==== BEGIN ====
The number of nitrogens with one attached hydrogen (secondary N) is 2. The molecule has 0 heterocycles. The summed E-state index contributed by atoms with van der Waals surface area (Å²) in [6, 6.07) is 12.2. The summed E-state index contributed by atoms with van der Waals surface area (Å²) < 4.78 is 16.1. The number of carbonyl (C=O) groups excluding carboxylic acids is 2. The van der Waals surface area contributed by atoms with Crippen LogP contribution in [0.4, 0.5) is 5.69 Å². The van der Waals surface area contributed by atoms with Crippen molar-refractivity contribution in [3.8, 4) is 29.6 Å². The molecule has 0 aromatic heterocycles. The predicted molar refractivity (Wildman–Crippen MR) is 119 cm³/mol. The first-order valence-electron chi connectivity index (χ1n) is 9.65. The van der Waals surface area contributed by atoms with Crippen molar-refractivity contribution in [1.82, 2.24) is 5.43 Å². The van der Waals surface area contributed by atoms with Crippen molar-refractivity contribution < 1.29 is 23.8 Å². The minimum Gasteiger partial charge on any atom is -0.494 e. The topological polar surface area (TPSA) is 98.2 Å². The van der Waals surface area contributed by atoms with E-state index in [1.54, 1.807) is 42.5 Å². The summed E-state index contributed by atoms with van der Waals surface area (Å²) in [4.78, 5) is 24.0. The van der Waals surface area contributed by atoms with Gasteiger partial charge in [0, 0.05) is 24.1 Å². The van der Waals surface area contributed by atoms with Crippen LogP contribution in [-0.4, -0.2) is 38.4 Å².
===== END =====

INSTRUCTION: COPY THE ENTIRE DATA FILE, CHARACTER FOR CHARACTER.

The number of nitrogens with one attached hydrogen (secondary N) is 2. The molecule has 0 heterocycles. The summed E-state index contributed by atoms with van der Waals surface area (Å²) in [6, 6.07) is 12.2. The summed E-state index contributed by atoms with van der Waals surface area (Å²) < 4.78 is 16.1. The number of carbonyl (C=O) groups excluding carboxylic acids is 2. The van der Waals surface area contributed by atoms with Crippen LogP contribution in [0.4, 0.5) is 5.69 Å². The van der Waals surface area contributed by atoms with Crippen molar-refractivity contribution in [3.8, 4) is 29.6 Å². The molecule has 0 aromatic heterocycles. The predicted molar refractivity (Wildman–Crippen MR) is 119 cm³/mol. The first-order valence-electron chi connectivity index (χ1n) is 9.65. The van der Waals surface area contributed by atoms with Crippen molar-refractivity contribution in [1.82, 2.24) is 5.43 Å². The van der Waals surface area contributed by atoms with Crippen molar-refractivity contribution < 1.29 is 23.8 Å². The minimum Gasteiger partial charge on any atom is -0.494 e. The topological polar surface area (TPSA) is 98.2 Å². The van der Waals surface area contributed by atoms with E-state index in [1.54, 1.807) is 42.5 Å². The summed E-state index contributed by atoms with van der Waals surface area (Å²) in [4.78, 5) is 24.0. The van der Waals surface area contributed by atoms with Gasteiger partial charge in [0, 0.05) is 24.1 Å². The van der Waals surface area contributed by atoms with Crippen LogP contribution in [-0.4, -0.2) is 38.4 Å².